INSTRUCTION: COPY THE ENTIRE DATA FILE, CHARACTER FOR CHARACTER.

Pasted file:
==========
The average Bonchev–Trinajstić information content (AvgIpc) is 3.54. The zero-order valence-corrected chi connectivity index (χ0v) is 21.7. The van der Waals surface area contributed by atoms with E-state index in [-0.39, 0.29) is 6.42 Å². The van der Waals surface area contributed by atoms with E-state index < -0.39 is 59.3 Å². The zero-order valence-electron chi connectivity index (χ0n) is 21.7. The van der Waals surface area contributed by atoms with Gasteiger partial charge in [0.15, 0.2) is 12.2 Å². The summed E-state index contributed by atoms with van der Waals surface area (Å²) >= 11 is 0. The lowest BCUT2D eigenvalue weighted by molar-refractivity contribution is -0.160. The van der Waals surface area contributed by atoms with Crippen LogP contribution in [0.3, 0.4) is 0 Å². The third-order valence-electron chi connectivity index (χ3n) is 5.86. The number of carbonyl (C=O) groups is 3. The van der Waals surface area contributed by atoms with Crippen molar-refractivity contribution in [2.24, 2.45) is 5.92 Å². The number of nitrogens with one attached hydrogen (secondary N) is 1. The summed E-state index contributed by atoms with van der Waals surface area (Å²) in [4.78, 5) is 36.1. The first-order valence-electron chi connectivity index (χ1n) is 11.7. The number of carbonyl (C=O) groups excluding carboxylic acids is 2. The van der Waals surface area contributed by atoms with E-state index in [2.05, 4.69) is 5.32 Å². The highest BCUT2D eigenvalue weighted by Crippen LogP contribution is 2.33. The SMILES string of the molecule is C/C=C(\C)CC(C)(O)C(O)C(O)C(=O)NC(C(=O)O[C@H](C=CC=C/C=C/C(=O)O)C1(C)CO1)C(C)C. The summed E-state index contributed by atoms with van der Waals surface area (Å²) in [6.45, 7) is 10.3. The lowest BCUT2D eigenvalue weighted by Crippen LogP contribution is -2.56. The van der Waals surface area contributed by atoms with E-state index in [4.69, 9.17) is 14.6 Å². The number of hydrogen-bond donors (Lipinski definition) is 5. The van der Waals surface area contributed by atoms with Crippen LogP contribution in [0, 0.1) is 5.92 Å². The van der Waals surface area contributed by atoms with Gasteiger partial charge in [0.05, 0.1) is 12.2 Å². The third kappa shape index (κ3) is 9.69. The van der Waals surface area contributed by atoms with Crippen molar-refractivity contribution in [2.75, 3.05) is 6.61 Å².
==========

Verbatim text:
The average Bonchev–Trinajstić information content (AvgIpc) is 3.54. The zero-order valence-corrected chi connectivity index (χ0v) is 21.7. The van der Waals surface area contributed by atoms with E-state index in [-0.39, 0.29) is 6.42 Å². The van der Waals surface area contributed by atoms with E-state index < -0.39 is 59.3 Å². The zero-order valence-electron chi connectivity index (χ0n) is 21.7. The van der Waals surface area contributed by atoms with Gasteiger partial charge in [0.15, 0.2) is 12.2 Å². The summed E-state index contributed by atoms with van der Waals surface area (Å²) >= 11 is 0. The lowest BCUT2D eigenvalue weighted by molar-refractivity contribution is -0.160. The van der Waals surface area contributed by atoms with Crippen LogP contribution in [0.3, 0.4) is 0 Å². The third-order valence-electron chi connectivity index (χ3n) is 5.86. The number of carbonyl (C=O) groups is 3. The van der Waals surface area contributed by atoms with Crippen molar-refractivity contribution in [2.24, 2.45) is 5.92 Å². The number of nitrogens with one attached hydrogen (secondary N) is 1. The summed E-state index contributed by atoms with van der Waals surface area (Å²) in [4.78, 5) is 36.1. The first-order valence-electron chi connectivity index (χ1n) is 11.7. The number of carbonyl (C=O) groups excluding carboxylic acids is 2. The van der Waals surface area contributed by atoms with E-state index in [2.05, 4.69) is 5.32 Å². The highest BCUT2D eigenvalue weighted by Crippen LogP contribution is 2.33. The SMILES string of the molecule is C/C=C(\C)CC(C)(O)C(O)C(O)C(=O)NC(C(=O)O[C@H](C=CC=C/C=C/C(=O)O)C1(C)CO1)C(C)C. The summed E-state index contributed by atoms with van der Waals surface area (Å²) in [6.45, 7) is 10.3. The lowest BCUT2D eigenvalue weighted by Crippen LogP contribution is -2.56. The van der Waals surface area contributed by atoms with E-state index in [4.69, 9.17) is 14.6 Å². The number of hydrogen-bond donors (Lipinski definition) is 5. The van der Waals surface area contributed by atoms with Crippen LogP contribution in [0, 0.1) is 5.92 Å². The van der Waals surface area contributed by atoms with Gasteiger partial charge in [0.05, 0.1) is 12.2 Å². The third kappa shape index (κ3) is 9.69. The van der Waals surface area contributed by atoms with Crippen molar-refractivity contribution in [2.75, 3.05) is 6.61 Å².